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Hemond v. Frontier Communications of America, Inc.

Supreme Court of Vermont

April 17, 2015

Michael Hemond and Tracey Hemond
Frontier Communications of America, Inc., f/k/a Citizens Communications Company, d/b/a Citizens Energy Services
Navigant Consulting, Inc

Page 1206

On Appeal from Superior Court, Chittenden Unit, Civil Division. Dennis R. Pearson, J.

Robert S. DiPalma of Paul Frank Collins P.C., Burlington, for Cross-Plaintiff/Cross-Defendant/Appellee.

Kaveh S. Shahi of Cleary Shahi & Aicher, P.C., Rutland, and Henry P. Sorett of Brickley Sears & Sorett, Boston, Massachusetts, for Defendant-Appellant.

Present: Reiber, C.J., Dooley, Skoglund and Robinson, JJ., and Griffin, Supr. J., Specially Assigned.


Page 1207

Reiber, C.J.

[¶1] This case involves an indemnity dispute between two defendants in a suit arising after plaintiff Michael Hemond suffered a tragic electrocution injury while working on an electrical switch. Defendant Frontier Communications of America, Inc.,[1] who owned the electrical equipment on which the accident took place, claimed implied indemnity from Navigant Consulting Group, Inc., a contractor. Navigant cross-claimed for indemnification from Frontier based on express statements in the parties' contract. The court granted summary judgment to Navigant on both Frontier's claim for implied indemnification and Navigant's claim of express indemnification against Frontier. Frontier appeals, arguing that the court erred in concluding that the undisputed facts demonstrated that Frontier failed to meet the requirements for implied indemnification and that a valid express indemnification agreement existed between the parties. We affirm.

[¶2] The relationship between Frontier and Navigant began in 2001 when Frontier was planning an upgrade for the Richford substation and hired Navigant as a consultant to assist in obtaining a certificate of public good (CPG). Navigant's employee, Eugene Shlatz, provided testimony to the Vermont Public Service Board (PSB) that the upgrade would enable Frontier " to provide more stable and reliable service to

Page 1208

its customers." The upgrade plan, created by Frontier's own electrical engineer, included removing an oil break circuit at that location and installing a new group-operated air break switch, which included switches 14E and 14W.[2] Frontier selected the air break switch.

[¶3] The switch was not completely installed and was not grounded by the time plaintiff Michael Hemond was directed to open it in September 2006 to de-energize a portion of the line and allow work to be performed. When plaintiff Michael Hemond opened Switch 14E, an electrical arc formed across the support structure, and electrocuted plaintiff, causing permanent and painful injuries.[3]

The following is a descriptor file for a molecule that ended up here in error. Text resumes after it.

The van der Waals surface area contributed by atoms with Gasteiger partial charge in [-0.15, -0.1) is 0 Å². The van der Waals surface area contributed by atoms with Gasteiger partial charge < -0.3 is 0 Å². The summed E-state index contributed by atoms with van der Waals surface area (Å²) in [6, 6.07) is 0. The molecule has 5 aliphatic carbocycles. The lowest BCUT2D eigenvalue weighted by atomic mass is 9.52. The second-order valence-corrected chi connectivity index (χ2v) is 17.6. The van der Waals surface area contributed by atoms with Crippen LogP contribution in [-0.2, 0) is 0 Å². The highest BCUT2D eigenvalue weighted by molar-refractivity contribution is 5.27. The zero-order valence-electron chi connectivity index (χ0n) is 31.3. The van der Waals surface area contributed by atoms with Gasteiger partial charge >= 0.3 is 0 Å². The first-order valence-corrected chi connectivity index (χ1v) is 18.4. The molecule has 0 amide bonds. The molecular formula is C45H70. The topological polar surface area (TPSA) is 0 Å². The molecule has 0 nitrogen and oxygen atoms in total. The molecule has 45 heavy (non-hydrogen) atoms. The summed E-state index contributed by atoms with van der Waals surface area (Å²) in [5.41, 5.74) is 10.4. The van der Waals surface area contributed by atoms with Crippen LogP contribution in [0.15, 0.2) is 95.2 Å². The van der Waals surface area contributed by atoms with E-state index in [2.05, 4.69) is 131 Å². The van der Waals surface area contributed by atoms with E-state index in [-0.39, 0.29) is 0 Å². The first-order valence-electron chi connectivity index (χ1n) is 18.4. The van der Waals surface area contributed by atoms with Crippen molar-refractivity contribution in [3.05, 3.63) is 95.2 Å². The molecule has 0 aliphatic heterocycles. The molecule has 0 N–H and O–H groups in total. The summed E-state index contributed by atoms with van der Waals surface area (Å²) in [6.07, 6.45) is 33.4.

[¶4] Plaintiffs brought suit against several defendants, including Frontier and Navigant. Plaintiffs alleged negligence in the design, manufacture, installation, and construction of the Richford substation, and of the switch in particular.

[¶5] In February 2011, following mediation, plaintiffs entered a settlement with all defendants, except Frontier. Frontier then filed a cross-claim against the other codefendants, including Navigant, claiming that it was entitled to implied indemnification from them. Shortly thereafter, Navigant filed a claim against Frontier, asserting that it was entitled to contractual indemnity from Frontier.

[¶6] Both defendants filed motions for summary judgment. In separate orders, the trial court granted summary judgment to Navigant on Frontier's claim for implied indemnification, and on Navigant's claim for express indemnification.[4] Frontier appeals both summary judgment decisions.

[¶7] Summary judgment is appropriate where " the movant shows that there is no genuine dispute as to any material fact and the movant is entitled to judgment as a matter of law." V.R.C.P. 56(a). On appeal from a summary judgment decision, this Court applies the same standard as the trial court. White v. Quechee Lakes Landowners' Ass'n, Inc., 170 Vt. 25, 28, 742 A.2d 734, 736 (1999). " We regard all allegations made in opposition to summary judgment as true, if supported by affidavits or other evidence." Knisely v. Cent. Vt. Hosp., 171 Vt. 644, 645, 769 A.2d 5, 6 (2000) (mem.).

[¶8] The obligation to indemnify, which is the subject of these summary judgment decisions, can arise in two ways: a party can expressly agree to indemnify another, or the right to indemnity may be implied where " circumstances require the law to imply such an undertaking." City of Burlington v. Arthur J. Gallagher & Co., 173 Vt. ...

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